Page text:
A young couple has come into our life whose son is special needs. They are trying to cope with the initial news of his disabilities, the on-going therapies, and so much more. They mentioned to us that they have times of great frustration. They wondered if that ever happens to us.
Time for transparency!
Yes, even after 30 years, there are great times of exhaustion and frustration in parenting or caring for one with special needs. My mom, who was my dad’s primary caregiver as he battled with Alzheimer’s, had moments of frustration, too. Sadly, here is what happened to me the other day:
I had been listening all day….and was so tired of hearing Joey’s loud screaming and vocal noises as he played some of his PlayStation sports games. I thought I could just scream – wait a minute – I did! As I was cleaning up the dinner dishes, I totally imitated him and caught him by surprise, frightening him just like he had done all day long to me. Yes, I lowered myself to that behavior. Even Joe was taken by surprise. I’d never done that before, so both the guys were surprised. The good thing is Joey stopped making those noises. I’m not sure if it was because of what I did, but I did it out of total frustration.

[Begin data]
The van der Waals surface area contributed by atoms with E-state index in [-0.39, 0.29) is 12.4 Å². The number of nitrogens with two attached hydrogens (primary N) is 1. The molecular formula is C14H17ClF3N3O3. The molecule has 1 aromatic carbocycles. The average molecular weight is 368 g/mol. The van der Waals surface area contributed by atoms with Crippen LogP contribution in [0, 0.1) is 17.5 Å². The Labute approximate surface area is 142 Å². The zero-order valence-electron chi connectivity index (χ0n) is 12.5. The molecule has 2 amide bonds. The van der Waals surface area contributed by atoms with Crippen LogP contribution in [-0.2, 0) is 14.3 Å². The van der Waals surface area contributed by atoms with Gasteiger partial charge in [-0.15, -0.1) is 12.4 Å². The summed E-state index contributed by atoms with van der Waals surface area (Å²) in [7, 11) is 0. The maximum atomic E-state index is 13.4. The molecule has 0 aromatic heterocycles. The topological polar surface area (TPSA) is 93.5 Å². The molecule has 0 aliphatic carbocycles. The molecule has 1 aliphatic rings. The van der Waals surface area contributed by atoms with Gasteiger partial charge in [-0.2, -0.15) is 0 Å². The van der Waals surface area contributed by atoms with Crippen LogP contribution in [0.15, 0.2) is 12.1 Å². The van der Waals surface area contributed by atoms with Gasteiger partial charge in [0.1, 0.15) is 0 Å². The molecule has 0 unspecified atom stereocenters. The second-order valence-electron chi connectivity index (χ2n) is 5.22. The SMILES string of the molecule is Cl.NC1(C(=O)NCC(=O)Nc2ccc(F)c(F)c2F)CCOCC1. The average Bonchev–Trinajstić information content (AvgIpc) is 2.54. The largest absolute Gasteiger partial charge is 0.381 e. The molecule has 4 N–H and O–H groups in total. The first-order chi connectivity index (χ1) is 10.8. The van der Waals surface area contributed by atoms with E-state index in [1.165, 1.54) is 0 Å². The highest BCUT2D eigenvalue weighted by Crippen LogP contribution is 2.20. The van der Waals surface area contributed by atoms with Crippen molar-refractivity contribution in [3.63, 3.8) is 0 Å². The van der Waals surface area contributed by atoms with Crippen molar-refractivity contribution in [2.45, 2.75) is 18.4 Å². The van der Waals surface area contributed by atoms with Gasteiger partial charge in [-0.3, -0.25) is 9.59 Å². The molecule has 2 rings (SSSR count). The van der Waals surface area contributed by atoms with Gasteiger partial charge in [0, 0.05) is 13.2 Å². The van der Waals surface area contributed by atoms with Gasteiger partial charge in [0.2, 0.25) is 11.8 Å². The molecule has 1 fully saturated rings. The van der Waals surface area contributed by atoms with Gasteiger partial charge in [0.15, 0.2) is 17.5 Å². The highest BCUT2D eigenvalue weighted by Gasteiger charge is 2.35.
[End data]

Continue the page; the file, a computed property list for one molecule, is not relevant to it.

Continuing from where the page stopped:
It was almost time for Joey to go to bed, which was probably a good thing. Joe made sure he was the one to help him get ready for bed THAT night!
Those times are not nearly as often and not nearly as challenging as what we went through in the early years, and perhaps nothing like you’re dealing with in your life right now. In those early stages there is so much to learn, experience, figure out, deal with, and it’s all dumped on the “plate” of life in a huge portion! The frustration we all experience is often the consequence of all that accumulates emotionally throughout the day and week…..
So, it IS normal to get frustrated. It is normal to come to the end of your rope. The key issue is that we should never be abusive. When we get to a point of frustration, it’s good for our spouse or another person in our life, to “take over” like Joe did when he got Joey ready for bed. We have learned the “dance” that works for us. We pray those who are reading this will find the “dance” that works for them so that their loved one remains well cared for!